Repair subwoofer Yamaha YST-SW320

Discussion in 'General Electronics Chat' started by krneki10, Sep 11, 2012.

  1. krneki10

    Thread Starter New Member

    Aug 4, 2012
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    I have several years old subwoofer Yamaha YST-SW320 which started to slowly die this week. At first, it was playing sound just like it should with some noise here and there. This noise has became more and more often and there were also several silent breaks. As of moment we are speaking, it will play sound only for a few seconds per minute.

    Is there any way that I could fix it? Perhaps replacing capacitors could work? Please notice that I have limited knowledge in electronics.

    Thanks for help.
     
  2. Dodgydave

    Distinguished Member

    Jun 22, 2012
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  3. R!f@@

    AAC Fanatic!

    Apr 2, 2009
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    Excuse me !

    Mind pressing the cone while playing a low bass music and see if u can get the sound continuously when u tap or press the cone of the woofer.?
     
  4. XerxesX24

    New Member

    Sep 13, 2012
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    How is the subwoofer powered and what is it connected to?

    Check your power/signal sources first as it's generally easier.

    Are you thinking of the flexible wire braid behind/underneath the cone's face?

    If you aren't I am. lol.

    Several times I soldered a flexible(ish) wire on to the face of a card cone as a bodge.

    It's really tricky -- the card burns and the solder doesn't stick. (I didn't (and still don't) have any flux at the time)
     
  5. Audioguru

    New Member

    Dec 20, 2007
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    I had a pair of speakers for about 37 years when the flexy wires to one woofer lost continuity. I tried to replace the wires but that didn't work.

    The speakers spent many years in the basement where it is humid in summer. The flexy wires look corroded.
     
  6. XerxesX24

    New Member

    Sep 13, 2012
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    That's a pretty good lifespan!
     
  7. Audioguru

    New Member

    Dec 20, 2007
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    The other speaker is 49 years old, is played for hours every day and still sounds like new.
    Acoustic Research AR4AX.
    The 8" woofer is in a sealed enclosure and resonates at about 60Hz.
    I made a bass-boost circuit that makes it sound and feel like a sub-woofer.
     
  8. XerxesX24

    New Member

    Sep 13, 2012
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    Impressive!

    Well made audio parts do tend to last. I've been through about four amplifiers though.

    One of which I built and then rebuilt.. twice. First time I don't think I quite isolated the transistors well enough. Worked like a beaut for a couple of weeks. It got hot the first time, the second time was unbearable and eventually it just killed its own audio & power circuitry.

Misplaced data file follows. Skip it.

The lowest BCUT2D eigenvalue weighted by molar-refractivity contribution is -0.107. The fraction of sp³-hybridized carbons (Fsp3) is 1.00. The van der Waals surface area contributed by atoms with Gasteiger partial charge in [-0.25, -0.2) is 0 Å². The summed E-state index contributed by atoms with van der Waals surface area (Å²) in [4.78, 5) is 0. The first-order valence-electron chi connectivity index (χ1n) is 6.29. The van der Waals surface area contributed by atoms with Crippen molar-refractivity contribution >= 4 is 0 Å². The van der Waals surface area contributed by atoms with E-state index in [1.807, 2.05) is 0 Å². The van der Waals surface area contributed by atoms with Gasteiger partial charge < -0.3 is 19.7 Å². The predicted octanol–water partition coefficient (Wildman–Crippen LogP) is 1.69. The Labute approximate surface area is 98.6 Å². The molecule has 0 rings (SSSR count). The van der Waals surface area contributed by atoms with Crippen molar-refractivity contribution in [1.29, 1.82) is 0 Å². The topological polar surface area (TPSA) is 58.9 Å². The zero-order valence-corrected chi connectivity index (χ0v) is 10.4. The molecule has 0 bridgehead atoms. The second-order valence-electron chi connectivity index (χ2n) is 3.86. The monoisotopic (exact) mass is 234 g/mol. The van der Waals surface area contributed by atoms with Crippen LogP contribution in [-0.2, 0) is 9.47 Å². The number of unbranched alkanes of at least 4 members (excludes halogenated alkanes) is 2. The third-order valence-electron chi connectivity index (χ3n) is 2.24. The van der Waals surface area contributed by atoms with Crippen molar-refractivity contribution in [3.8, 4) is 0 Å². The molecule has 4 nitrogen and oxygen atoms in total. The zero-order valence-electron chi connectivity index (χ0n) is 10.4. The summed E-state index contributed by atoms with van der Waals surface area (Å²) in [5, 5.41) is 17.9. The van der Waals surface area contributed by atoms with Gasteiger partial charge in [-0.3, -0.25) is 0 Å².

Oops, still it was a learning curve and a long time ago. Wish I could find the thing -- it was hooked onto a really decent transformer and several fans on a separate damped P/S.

    The others have been hi-fi units driven a little bit too hard via a boosted soundcard or have had electromechanical board-to-board connection problems. Grrrrr.

    On the plus side, I haven't ever burned a speaker/driver out. I don't push them hard in the least -- I just have tonnes of them connected at any given moment!
     
    Last edited: Sep 13, 2012
  9. Audioguru

    New Member

    Dec 20, 2007
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    My Yamaha stereo receiver is about 27 years old and is still used every day.
    Its selector switch is intermitternt and needs to be turned every day (it probably has silver (corroding) contacts instead of gold plating).
    Its signal strength bar graph is not working properly but who cares?
     
  10. XerxesX24

    New Member

    Sep 13, 2012
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    Agreed. It's about the sound! :D

    I love "quirky", ageing electronics, and quirky old engines. Most things I own are quirky! lol

    I borrowed a modern (non-cheap range) Yamaha reciever unit from my old boss for a little while and it was a brilliant bit of kit, in my opinion it was THE amplifier to use with my Kenwood floor standing speakers. Wish i'd pocketed the thing instead of returning it!

    I can vouch for them, they are first rate.
     
  11. krneki10

    Thread Starter New Member

    Aug 4, 2012
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    How about being a bit more on-topic please? :)
     
  12. XerxesX24

    New Member

    Sep 13, 2012
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    Quite right. I'll shutup now. ;)
     
  13. Audioguru

    New Member

    Dec 20, 2007
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    We suggested testing the speaker by holding its cone but you did not answer.
    I told about my speaker with an intermittent flexy wire.
    We told about an intermittent amplifier.
    All replies were about YOUR TOPIC!

    Throw away your faulty sound system and buy a new one if you do not want to listen to us.
     
  14. R!f@@

    AAC Fanatic!

    Apr 2, 2009
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    Go thru the whole thread and come back
     
  15. soda

    Active Member

    Dec 7, 2008
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    Hi,
    My sub is a TEAC 400watt rms with a 12inch speaker. I had a similar problem a few years back. What i found was that the solder joints become like dry solder joints, maybe it's because of the vibration. I just re-solder all the caps and the power transistors and all was fine again.
     
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